The Ford Motor Company (often referred to as Ford; sometimes nicknamed FoMoCo), is a multinational corporation that manufactures automobiles. The automaker was founded by Henry Ford in Dearborn, Michigan, United States (where the company is currently headquartered), and incorporated on June 16, 1903. In its 20th century heyday, Ford, along with General Motors and Chrysler, were known as Detroit's "Big Three" automakers, companies that dominated the American auto market. Toyota surpassed Ford in revenue starting in 2004. Ford remains one of the world's ten largest corporations by revenue.
Ford introduced methods for large-scale manufacturing of cars, and large-scale management of an industrial workforce. Ford implemented the ideas of Eli Whitney, who developed one of the first assembly lines using interchangeable parts, which made it possible to put the cars together at a much lower cost and with greater reliability and repeatability. The use of a chain-driven track to move the vehicles to the workers was unique in the industry and quickly became the preferred method for volume production. As the individual work tasks became simple and repetitive this allowed the use of unskilled laborers who could be quickly trained for a single task (though it also removed most of the satisfaction that a worker performing multiple tasks may enjoy).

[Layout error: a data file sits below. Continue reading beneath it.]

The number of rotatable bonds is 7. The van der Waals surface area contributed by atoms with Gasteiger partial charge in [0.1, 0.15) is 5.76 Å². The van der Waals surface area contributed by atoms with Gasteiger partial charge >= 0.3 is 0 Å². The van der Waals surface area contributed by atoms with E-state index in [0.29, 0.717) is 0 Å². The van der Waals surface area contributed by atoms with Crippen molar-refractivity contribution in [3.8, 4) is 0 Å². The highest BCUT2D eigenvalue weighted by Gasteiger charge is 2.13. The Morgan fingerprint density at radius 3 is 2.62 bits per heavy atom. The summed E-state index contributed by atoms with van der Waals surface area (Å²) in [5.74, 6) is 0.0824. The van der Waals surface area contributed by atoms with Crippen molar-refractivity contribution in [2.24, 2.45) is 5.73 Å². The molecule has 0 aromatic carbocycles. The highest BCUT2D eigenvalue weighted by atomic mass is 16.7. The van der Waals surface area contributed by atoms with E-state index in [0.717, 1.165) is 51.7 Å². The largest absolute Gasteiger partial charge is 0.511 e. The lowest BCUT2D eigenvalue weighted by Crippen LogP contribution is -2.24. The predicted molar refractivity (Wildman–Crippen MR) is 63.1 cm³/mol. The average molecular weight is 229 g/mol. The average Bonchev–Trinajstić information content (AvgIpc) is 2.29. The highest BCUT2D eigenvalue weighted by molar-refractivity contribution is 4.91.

Ford cars are regular participants of all major world motor shows. As a rule the Ford stand at an exhibition is one of the most popular since the management never skimps on the Ford show and presentations of all latest models of vehicles are accompanied with bright and splendid performances.
The last North American International Auto Show proved auto makers had not given up on the notion of the real American car. The bevy of new sports coupes, family sedans, luxury cars and even a few exotic concepts demonstrated a concerted effort by the industry to steer buyers in a direction they otherwise would avoid, because in recent years Americans have clearly shown their inclination towards smaller and low-key style cars consuming much less fuel than those glitzy gas-guzzlers so popular a couple of decades ago. Following this trend Ford Motor Company staked its claim as America's most popular car company at the 2005 Auto Show in Detroit with the usual impressive Ford show presentations of bold new products and provocative concept vehicles.
Behind the splendid Ford show demonstration the company unveiled its new Fusion midsize car, which forms a 1-2 punch alongside the new Five Hundred in replacing the Taurus. Based on the Mazda 6 architecture, the Fusion will be attractive to a younger, sportier-oriented buyer who may not need to fit eight sets of golf clubs into the trunk of a Five Hundred.
In addition, Ford show unveiled the Mercury Meta One CUV, which is meant to be a technology showcase as well as give a glimpse of a future Mercury set for '07 off the Ford Freestyle's D3 platform. Other Ford concepts include the B-segment SYN 95 urban utility cruiser and the boxy, avant garde Ford Fairlane minivan, also off the Mazda 6 platform.
So Ford Motor Co. tries its best to stay on top by courting all categories of potential car buyers: from go-getting yuppies to steady-going family men.